City approves Harmony Cove project

For seven years, developers have tried to expand Huntington Harbour. Now one company has taken a significant step toward that goal.

At its Nov. 19 meeting, the Huntington Beach City Council unanimously approved the Harmony Cove Marina project, which will install a 23-boat slip marina, outdoor dining restaurant, metered parking and a kayak and paddle board rental kiosk to a 2.28-acre site.

"It seems like a pretty reasonable use for this area that's under utilized," Councilman Keith Bohr said at the meeting. "I feel it would be a positive benefit to the community."

The property used to be known as Percy Dock, which contained a 60-foot public fishing and boat dock and 35-space parking lot that was operated by the city.

The proposed development, which was also unanimously passed by the Planning Commission before being appealed by Mayor Pro Tem Devin Dwyer, will appear before the California Coastal Commission for final approval. Property owner and Theory Properties Chief Operating Officer Joe Daichendt said there's no set timetable.

BayviewHB, a development company, attempted to bring residential housing, a restaurant and a 27-boat slip to the marina in 2008, but abandoned the project before selling the property to Daichendt a few months ago.

Daichendt's proposal was voted through, 7-0, after 16 members of the public — mostly Pier Colony residents and members of the grass-roots campaign Demand a Safe Harbour (DASH) — raised concerns about the development and asked the council to slow down the process.

"It feels good to be at this stage," Daichendt said. "Unfortunately, it's bittersweet because there is a lot of incorrect information out there that has upset the residents and the homeowners."

Many residents said the restaurant, which has proposed hours of 6 a.m. to 10 p.m., would decrease their property values by bringing in crowds.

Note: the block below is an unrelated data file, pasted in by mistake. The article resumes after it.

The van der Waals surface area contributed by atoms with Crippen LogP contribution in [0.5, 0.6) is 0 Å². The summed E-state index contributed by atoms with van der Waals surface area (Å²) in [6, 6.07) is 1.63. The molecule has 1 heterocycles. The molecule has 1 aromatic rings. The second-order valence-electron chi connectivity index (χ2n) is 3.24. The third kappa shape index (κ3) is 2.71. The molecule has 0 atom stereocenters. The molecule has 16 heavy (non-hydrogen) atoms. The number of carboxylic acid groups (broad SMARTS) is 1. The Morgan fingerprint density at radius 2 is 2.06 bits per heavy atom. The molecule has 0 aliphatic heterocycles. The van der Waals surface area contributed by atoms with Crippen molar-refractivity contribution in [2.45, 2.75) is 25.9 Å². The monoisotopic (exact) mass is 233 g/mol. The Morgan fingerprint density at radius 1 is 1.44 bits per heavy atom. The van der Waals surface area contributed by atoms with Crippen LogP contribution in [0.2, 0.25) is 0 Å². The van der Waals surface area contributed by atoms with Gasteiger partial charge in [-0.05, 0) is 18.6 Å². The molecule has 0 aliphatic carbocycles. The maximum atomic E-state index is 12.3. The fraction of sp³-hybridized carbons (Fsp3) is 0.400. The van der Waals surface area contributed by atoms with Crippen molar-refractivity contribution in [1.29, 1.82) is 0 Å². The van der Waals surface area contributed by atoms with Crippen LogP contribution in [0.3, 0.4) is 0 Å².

"As it is today, there's too much traffic," DASH member Ed Clark said at the meeting. "You put this kind of congestion in this area and you're going to open up a can of worms."

Some also claimed the development would eliminate their ocean views, but Daichendt said that isn't true of his proposed single-story restaurant.

There were also safety concerns raised by public speakers about the use of kayaks and paddle boards in an "unsafe area" under the bridge, which creates high-speed waters.

"Don't allow kayakers and paddle boarders in an area where it's already proved to be dangerous," Huntington Beach resident and DASH member Brian Griley said. "Harmony Cove could become Hazardous Cove."

Councilwoman Connie Boardman said she liked the idea of a restaurant, but was uneasy with having amateur kayakers and paddle boarders navigate through such a risky area.

"I do share the residents' concerns over the kayaks and paddle boards in that channel," she said. "I've seen how fast the water flows there."

Daichendt said there would be a lifeguard on duty for the kayak and paddle boarders. He also said a closer look will be taken at the safety hazards.

"We never want to put anyone in danger," Daichendt said. "If an engineer comes back and says we need to be 50 feet away from the bridge, then fine. We will take a more detailed look at it in the future.

"I just know I have to provide coastal access. The city requires it of me, so we've gone forward and done that. It's what has the neighbors most upset, so we're kind of in a catch 22."

Concerns were also raised about Daichendt turning the property residential in the future. Daichendt said that will "definitely be looked at" about 10 years down the road, but it all hinges on the restaurant's profitability.

In order for the restaurant to succeed, Daichendt said it will need the support of the Pier Colony residents.

"We want this restaurant to be well received by the neighbors," Daichendt said. "We want them to be some of our best customers."

Twitter: @TCNShortall

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